Chet Baker – Falling in Amsterdam

Young Chet Baker

Chet Baker died in a fall from a window in the Prins Hendrik Hotel in Amsterdam. Like my dad, who also died in a fall and played trumpet too, but not like Chet, with his hollow cheeks and pompadour, and when I was young I wanted to emulate cool guys, not dad’s crew-cut optimism, hot and hungry, bouncing on the balls of his feet, pencil-line moustache carefully trimmed.

But now I could see they’d both come to the same place — where the dreams of youth aren’t much good anymore and they both died at age 58, free-falling.

Had Baker nodded off and fallen from that open window? Had he jumped? And when they found my dad on the floor, where he’d apparently fallen, it wasn’t the cancer that had killed him. Was it an accident? A suicide giving up?

Chet understood the wages of sin in America, and so spent his last years in Europe, where admirers supported and abetted him, never tired of his music, and didn’t expect clean and sober.

In Amsterdam, Baker’s fans encouraged the legend, as they did with Herman Brood — Amsterdam’s bad boy musician and painter who, at age 56, had stepped off the roof of the Hilton Hotel in the finale of a story whose end he had foretold.

Amsterdam invites you to live out your fantasies, to follow dreams or demons, gives you all the rope you need to hang yourself.


Photos of Chet and Brood show the decline from insouciant pretty boys to men slumped in their 50s, eyes dead. Yet like Chet, Brood maintained a defiant bravado, even in his later days.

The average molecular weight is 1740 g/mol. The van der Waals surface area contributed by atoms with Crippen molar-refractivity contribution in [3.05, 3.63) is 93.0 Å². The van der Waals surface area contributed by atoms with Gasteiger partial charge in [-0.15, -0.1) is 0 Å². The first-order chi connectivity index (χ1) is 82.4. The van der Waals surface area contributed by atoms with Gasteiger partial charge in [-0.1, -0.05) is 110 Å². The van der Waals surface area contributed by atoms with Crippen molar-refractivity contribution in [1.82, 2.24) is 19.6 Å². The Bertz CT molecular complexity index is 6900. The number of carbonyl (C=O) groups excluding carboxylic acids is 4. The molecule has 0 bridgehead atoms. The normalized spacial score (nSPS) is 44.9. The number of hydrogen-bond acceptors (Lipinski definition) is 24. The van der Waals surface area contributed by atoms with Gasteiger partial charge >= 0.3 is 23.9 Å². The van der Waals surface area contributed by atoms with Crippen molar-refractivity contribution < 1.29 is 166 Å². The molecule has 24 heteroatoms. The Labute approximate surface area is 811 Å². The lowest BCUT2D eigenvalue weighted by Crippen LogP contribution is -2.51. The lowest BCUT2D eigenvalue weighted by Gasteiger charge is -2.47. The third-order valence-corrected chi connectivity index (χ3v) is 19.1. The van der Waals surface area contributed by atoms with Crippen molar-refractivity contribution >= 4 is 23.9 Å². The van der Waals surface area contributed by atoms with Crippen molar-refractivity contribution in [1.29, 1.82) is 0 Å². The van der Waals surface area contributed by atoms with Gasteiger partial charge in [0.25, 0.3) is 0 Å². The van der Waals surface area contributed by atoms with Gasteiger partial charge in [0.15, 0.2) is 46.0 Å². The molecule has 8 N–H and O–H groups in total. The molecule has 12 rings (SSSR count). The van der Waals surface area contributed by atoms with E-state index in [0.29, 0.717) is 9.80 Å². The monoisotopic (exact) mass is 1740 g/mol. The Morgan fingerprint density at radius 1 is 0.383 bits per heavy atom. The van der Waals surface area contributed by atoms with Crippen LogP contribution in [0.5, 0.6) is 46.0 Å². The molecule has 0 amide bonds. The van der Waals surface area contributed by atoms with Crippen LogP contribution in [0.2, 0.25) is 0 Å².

My dad tried to get along, Chet locked his jaw into dust bowl defense, but Brood challenged the establishment, their disapproving faces like Golden Age portraits of civil guardsmen, wearing armor over silk and small tight mouths with in-drawn lips. His face resembled theirs, but in flip side mockery, with contempt to match Chet’s disdain, revealing the anger out of which music miraculously emerged. Women loved them.


“Brood Is Dead!!” read the headlines when he finally jumped, as if they had been waiting and could now confirm at last, though he had, like Chet, defied them by becoming middle aged. “The only bad thing about drugs is the price,” said Chet, but it climbed as they aged, to the Hilton roof, the window of the Prins Hendrik, to the edge of my father’s hospital bed.

Every time I pass that hotel, I glance toward the alley where Chet landed on the bricks, and see them all three falling, faces forward, hands at sides, not trying to stop.


“Life is struggle, son,” my dad always said. Towards the end, he gave up, though, like Brood and Chet; he thought you could win. From them I learned you can’t.

And it freed me to turn inevitable descent into flight, gliding with the sleek grace of Brood’s pompadour on currents of Chet’s melancholy songs and my dad’s optimistic moustache pencil-thin, gliding to meet the bricks as if I’d planned to be there all along.

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